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Electric Needle Room - My Socks Never Match


Sometimes in life the best way to do something is to do it yourself. You know, good old D.I.Y. Matt Beat, a quirky Manhattan (Kansas, not New York for all you score keepers out there) embodies the great ideals of being cheap, creative, AND independent all at the same time. The result is a fun little project called Electric Needle Room, now gracing my desks in audio format via the oddly titled My Socks Never Match.

My Socks Never Match is one of those strange albums that is somewhat of a novelty; the lyrics and music never take themselves too seriously, so neither should the listener. And thus, the fun. While most synth-pop bands are content to paint hopelessly complicated soundscapes or wallow in mopey fits of depression, the entity that is the Electric Needle Room never succumbs to these pitfalls. The band's press release talks about how many of the songs were written when Matt was 14, and recorded "primitively" on his parents' karaoke machine. This kind of childish whimsy is what makes My Socks Never Match (combined with mature dedication and unflinching seriousness) makes the album a sort of British humor musical; dry, sarcastic, and joyously light in tone. Most people won't get it until after a few listens, and some won't ever. The point is that some people will enjoy this, simply for how carefree it is.

Take opening track "I Hate the Suburbs." Mixing soaring, poignant melodies with ironic, apathetic vocals, the song's mockery of suburbanite culture is something I've never heard from a synth-pop band. "Dear Celebrities, Thank You For Making the World a Better Place" has an almost Beatles-like aura to the music, all while seemingly lampooning the Hollywood jet set. "They Were Terrified, Yet Calm" is a billowing, delicate interlude of graceful synth instrumentation. The jaunty "High School" is an (delightfully) awkward tale of High School woes. "No Money, No Problems" is a twinkling synth ballad to the joys of suffering debt. Yep, you read that right. "Pain in the Butt" is a colorful painting of whacky noises ala the "Napoleon Dynamite" soundtrack. "Figured Out" is a strong ballad that again owes much to the Beatles. This is how excellent songcraft is done! "The Empty Interior" is upbeat, instrumental synth pop that is just kinda there. "You Don't Know What You're Talking About" is a driving tune that owes a little to Radiohead or even the Eels in tone perhaps.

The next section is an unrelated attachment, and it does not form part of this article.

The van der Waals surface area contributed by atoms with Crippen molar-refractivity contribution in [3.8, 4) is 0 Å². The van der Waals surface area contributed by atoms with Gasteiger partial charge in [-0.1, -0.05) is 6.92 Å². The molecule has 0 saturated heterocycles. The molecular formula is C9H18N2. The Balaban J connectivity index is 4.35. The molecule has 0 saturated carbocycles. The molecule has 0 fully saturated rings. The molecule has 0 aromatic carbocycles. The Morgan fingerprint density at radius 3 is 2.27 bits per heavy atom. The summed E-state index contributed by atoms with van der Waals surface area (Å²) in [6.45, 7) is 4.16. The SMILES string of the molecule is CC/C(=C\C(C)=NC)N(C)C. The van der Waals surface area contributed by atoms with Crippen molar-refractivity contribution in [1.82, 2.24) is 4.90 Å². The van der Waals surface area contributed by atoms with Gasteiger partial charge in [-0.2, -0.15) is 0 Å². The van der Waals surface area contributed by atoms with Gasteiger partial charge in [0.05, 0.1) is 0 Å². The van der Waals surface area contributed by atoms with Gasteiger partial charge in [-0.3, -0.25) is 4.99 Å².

"Escape" is a retro-minded jam that mixes quirk with substance for a strong song. "Call Her" is strong piano key tapper. "Planets" sounds like goofy lounge music, and I mean that in a complimentary way. "Reality?" is a slow-tempo song that is one of the lesser tracks on the CD. "Killing is Wrong" is a pulsing homage to classic 80's pop, and a very good song to boot. The leftfield curveball that is "You Get What You Don't Deserve" is a fantastic song of morose guitar-strumming, and something I didn't see coming. "Ellie's Song" is a twinkling piece of solid, yet still mildly anti-climatic, pop music.

My Socks Never Match perfectly captures the off-beat sense of humor and even sadness that Electric Needle Room cater to. Despite being recorded in a small room of Matt Beat's house on a simple eight-track, the music is always strong, crisp, and clear production wise. As for the song's themselves, they ride a fine line between campy laughs and oddly touching sadness, all played through a medium of solid songwriting owing to the Beatles, the Eels, and maybe the Cure. Quirky and captivating, My Socks Never Match is solid synth pop that will impress despite (or maybe even because of) its D.I.Y. ethics.

Tracklistings:
1. I Hate the Suburbs
2. Dear Celebrities, Thank You for Making the World a Better Place
3. They Were Terrified, Yet Calm
4. High School
5. No Money, No Problems
6. Pain in the Butt
7. Figured Out
8. The Empty Interior
9. You Don't Know What You're Talking About
10. Escape
11. Call Her
12. Planets
13. Reality?
14. Killing is Wrong
15. You Get What You Don't Deserve
16. Ellie's Song

*Author's Note: Matt Beat's Brother Steve contributed percussion/drums to "Dear Celebrities...," "Pain in the Butt," "You Don't Know..." and "Figured Out."

Rating:


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